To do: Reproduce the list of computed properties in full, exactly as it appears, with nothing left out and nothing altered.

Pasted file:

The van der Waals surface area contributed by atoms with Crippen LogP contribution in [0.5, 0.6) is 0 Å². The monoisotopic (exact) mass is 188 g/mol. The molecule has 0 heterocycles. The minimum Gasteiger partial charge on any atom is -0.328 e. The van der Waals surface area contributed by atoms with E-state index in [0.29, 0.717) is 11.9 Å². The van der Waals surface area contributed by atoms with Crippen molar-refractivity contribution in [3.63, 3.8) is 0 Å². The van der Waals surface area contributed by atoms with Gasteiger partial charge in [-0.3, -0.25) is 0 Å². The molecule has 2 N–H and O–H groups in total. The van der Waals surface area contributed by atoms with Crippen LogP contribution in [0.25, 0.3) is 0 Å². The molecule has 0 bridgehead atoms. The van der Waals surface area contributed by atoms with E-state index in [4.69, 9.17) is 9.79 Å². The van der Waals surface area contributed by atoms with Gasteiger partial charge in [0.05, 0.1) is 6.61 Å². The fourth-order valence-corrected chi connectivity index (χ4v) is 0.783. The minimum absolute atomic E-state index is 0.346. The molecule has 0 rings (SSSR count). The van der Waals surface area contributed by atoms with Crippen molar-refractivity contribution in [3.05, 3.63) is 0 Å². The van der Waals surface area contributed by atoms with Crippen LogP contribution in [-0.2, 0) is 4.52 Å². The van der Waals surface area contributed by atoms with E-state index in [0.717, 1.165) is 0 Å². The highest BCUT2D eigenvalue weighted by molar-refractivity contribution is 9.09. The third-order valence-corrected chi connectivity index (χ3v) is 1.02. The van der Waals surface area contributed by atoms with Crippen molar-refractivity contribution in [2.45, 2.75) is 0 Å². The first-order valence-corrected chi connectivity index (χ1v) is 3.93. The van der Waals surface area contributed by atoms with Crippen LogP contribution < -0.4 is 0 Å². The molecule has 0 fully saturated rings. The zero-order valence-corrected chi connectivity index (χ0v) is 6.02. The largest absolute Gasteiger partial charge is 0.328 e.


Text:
The van der Waals surface area contributed by atoms with Crippen LogP contribution in [0.5, 0.6) is 0 Å². The monoisotopic (exact) mass is 188 g/mol. The molecule has 0 heterocycles. The minimum Gasteiger partial charge on any atom is -0.328 e. The van der Waals surface area contributed by atoms with E-state index in [0.29, 0.717) is 11.9 Å². The van der Waals surface area contributed by atoms with Crippen molar-refractivity contribution in [3.63, 3.8) is 0 Å². The van der Waals surface area contributed by atoms with Gasteiger partial charge in [-0.3, -0.25) is 0 Å². The molecule has 2 N–H and O–H groups in total. The van der Waals surface area contributed by atoms with Crippen LogP contribution in [0.25, 0.3) is 0 Å². The molecule has 0 bridgehead atoms. The van der Waals surface area contributed by atoms with E-state index in [4.69, 9.17) is 9.79 Å². The van der Waals surface area contributed by atoms with Gasteiger partial charge in [0.05, 0.1) is 6.61 Å². The fourth-order valence-corrected chi connectivity index (χ4v) is 0.783. The minimum absolute atomic E-state index is 0.346. The molecule has 0 rings (SSSR count). The van der Waals surface area contributed by atoms with Crippen molar-refractivity contribution in [3.05, 3.63) is 0 Å². The van der Waals surface area contributed by atoms with Crippen LogP contribution in [-0.2, 0) is 4.52 Å². The van der Waals surface area contributed by atoms with E-state index in [0.717, 1.165) is 0 Å². The highest BCUT2D eigenvalue weighted by molar-refractivity contribution is 9.09. The third-order valence-corrected chi connectivity index (χ3v) is 1.02. The van der Waals surface area contributed by atoms with Crippen molar-refractivity contribution in [2.45, 2.75) is 0 Å². The first-order valence-corrected chi connectivity index (χ1v) is 3.93. The van der Waals surface area contributed by atoms with Crippen LogP contribution < -0.4 is 0 Å². The molecule has 0 fully saturated rings. The zero-order valence-corrected chi connectivity index (χ0v) is 6.02. The largest absolute Gasteiger partial charge is 0.328 e.